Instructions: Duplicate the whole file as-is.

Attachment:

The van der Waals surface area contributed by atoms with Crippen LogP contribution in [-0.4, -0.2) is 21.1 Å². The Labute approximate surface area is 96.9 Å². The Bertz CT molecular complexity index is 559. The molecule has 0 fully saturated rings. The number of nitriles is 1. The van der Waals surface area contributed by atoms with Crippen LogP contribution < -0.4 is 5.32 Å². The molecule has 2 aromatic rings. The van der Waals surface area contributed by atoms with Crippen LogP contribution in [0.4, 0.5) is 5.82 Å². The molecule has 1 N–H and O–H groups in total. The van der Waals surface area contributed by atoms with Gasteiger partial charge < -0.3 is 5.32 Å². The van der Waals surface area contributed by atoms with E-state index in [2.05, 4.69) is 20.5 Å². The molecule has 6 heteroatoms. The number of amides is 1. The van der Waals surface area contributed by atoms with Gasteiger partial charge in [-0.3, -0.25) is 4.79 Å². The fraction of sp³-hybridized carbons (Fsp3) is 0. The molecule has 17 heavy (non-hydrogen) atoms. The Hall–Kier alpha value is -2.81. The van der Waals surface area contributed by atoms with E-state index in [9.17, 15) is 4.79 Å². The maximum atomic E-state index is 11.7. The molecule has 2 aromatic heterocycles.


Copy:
The van der Waals surface area contributed by atoms with Crippen LogP contribution in [-0.4, -0.2) is 21.1 Å². The Labute approximate surface area is 96.9 Å². The Bertz CT molecular complexity index is 559. The molecule has 0 fully saturated rings. The number of nitriles is 1. The van der Waals surface area contributed by atoms with Crippen LogP contribution < -0.4 is 5.32 Å². The molecule has 2 aromatic rings. The van der Waals surface area contributed by atoms with Crippen LogP contribution in [0.4, 0.5) is 5.82 Å². The molecule has 1 N–H and O–H groups in total. The van der Waals surface area contributed by atoms with Gasteiger partial charge < -0.3 is 5.32 Å². The van der Waals surface area contributed by atoms with E-state index in [2.05, 4.69) is 20.5 Å². The molecule has 6 heteroatoms. The number of amides is 1. The van der Waals surface area contributed by atoms with Gasteiger partial charge in [-0.3, -0.25) is 4.79 Å². The fraction of sp³-hybridized carbons (Fsp3) is 0. The molecule has 17 heavy (non-hydrogen) atoms. The Hall–Kier alpha value is -2.81. The van der Waals surface area contributed by atoms with E-state index in [9.17, 15) is 4.79 Å². The maximum atomic E-state index is 11.7. The molecule has 2 aromatic heterocycles.